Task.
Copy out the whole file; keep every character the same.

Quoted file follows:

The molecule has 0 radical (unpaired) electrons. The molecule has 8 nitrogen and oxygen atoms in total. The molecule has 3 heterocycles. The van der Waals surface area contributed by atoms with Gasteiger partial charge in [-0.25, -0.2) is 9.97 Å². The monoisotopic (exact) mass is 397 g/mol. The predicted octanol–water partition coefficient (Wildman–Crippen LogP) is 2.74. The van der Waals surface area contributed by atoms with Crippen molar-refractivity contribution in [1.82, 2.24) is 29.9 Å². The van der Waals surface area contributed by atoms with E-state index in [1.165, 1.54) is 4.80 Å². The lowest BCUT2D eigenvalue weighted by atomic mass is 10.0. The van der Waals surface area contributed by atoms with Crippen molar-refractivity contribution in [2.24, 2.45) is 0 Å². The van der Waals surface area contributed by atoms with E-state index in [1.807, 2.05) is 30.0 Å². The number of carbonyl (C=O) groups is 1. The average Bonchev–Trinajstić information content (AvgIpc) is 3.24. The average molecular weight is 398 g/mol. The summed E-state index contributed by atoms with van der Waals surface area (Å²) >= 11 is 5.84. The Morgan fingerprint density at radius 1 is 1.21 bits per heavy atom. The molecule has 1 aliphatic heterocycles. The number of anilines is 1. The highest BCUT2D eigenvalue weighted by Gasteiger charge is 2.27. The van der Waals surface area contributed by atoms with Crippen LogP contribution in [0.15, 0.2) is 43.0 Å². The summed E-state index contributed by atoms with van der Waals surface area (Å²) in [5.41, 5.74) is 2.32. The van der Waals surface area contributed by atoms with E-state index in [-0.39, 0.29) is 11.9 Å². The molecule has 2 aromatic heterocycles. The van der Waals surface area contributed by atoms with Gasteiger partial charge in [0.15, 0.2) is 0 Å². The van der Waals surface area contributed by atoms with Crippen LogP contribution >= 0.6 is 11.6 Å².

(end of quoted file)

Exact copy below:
The molecule has 0 radical (unpaired) electrons. The molecule has 8 nitrogen and oxygen atoms in total. The molecule has 3 heterocycles. The van der Waals surface area contributed by atoms with Gasteiger partial charge in [-0.25, -0.2) is 9.97 Å². The monoisotopic (exact) mass is 397 g/mol. The predicted octanol–water partition coefficient (Wildman–Crippen LogP) is 2.74. The van der Waals surface area contributed by atoms with Crippen molar-refractivity contribution in [1.82, 2.24) is 29.9 Å². The van der Waals surface area contributed by atoms with E-state index in [1.165, 1.54) is 4.80 Å². The lowest BCUT2D eigenvalue weighted by atomic mass is 10.0. The van der Waals surface area contributed by atoms with Crippen molar-refractivity contribution in [2.24, 2.45) is 0 Å². The van der Waals surface area contributed by atoms with E-state index in [1.807, 2.05) is 30.0 Å². The number of carbonyl (C=O) groups is 1. The average Bonchev–Trinajstić information content (AvgIpc) is 3.24. The average molecular weight is 398 g/mol. The summed E-state index contributed by atoms with van der Waals surface area (Å²) >= 11 is 5.84. The Morgan fingerprint density at radius 1 is 1.21 bits per heavy atom. The molecule has 1 aliphatic heterocycles. The number of anilines is 1. The highest BCUT2D eigenvalue weighted by Gasteiger charge is 2.27. The van der Waals surface area contributed by atoms with Crippen LogP contribution in [0.15, 0.2) is 43.0 Å². The summed E-state index contributed by atoms with van der Waals surface area (Å²) in [5.41, 5.74) is 2.32. The van der Waals surface area contributed by atoms with E-state index in [-0.39, 0.29) is 11.9 Å². The molecule has 2 aromatic heterocycles. The van der Waals surface area contributed by atoms with Gasteiger partial charge in [0.15, 0.2) is 0 Å². The van der Waals surface area contributed by atoms with Crippen LogP contribution >= 0.6 is 11.6 Å².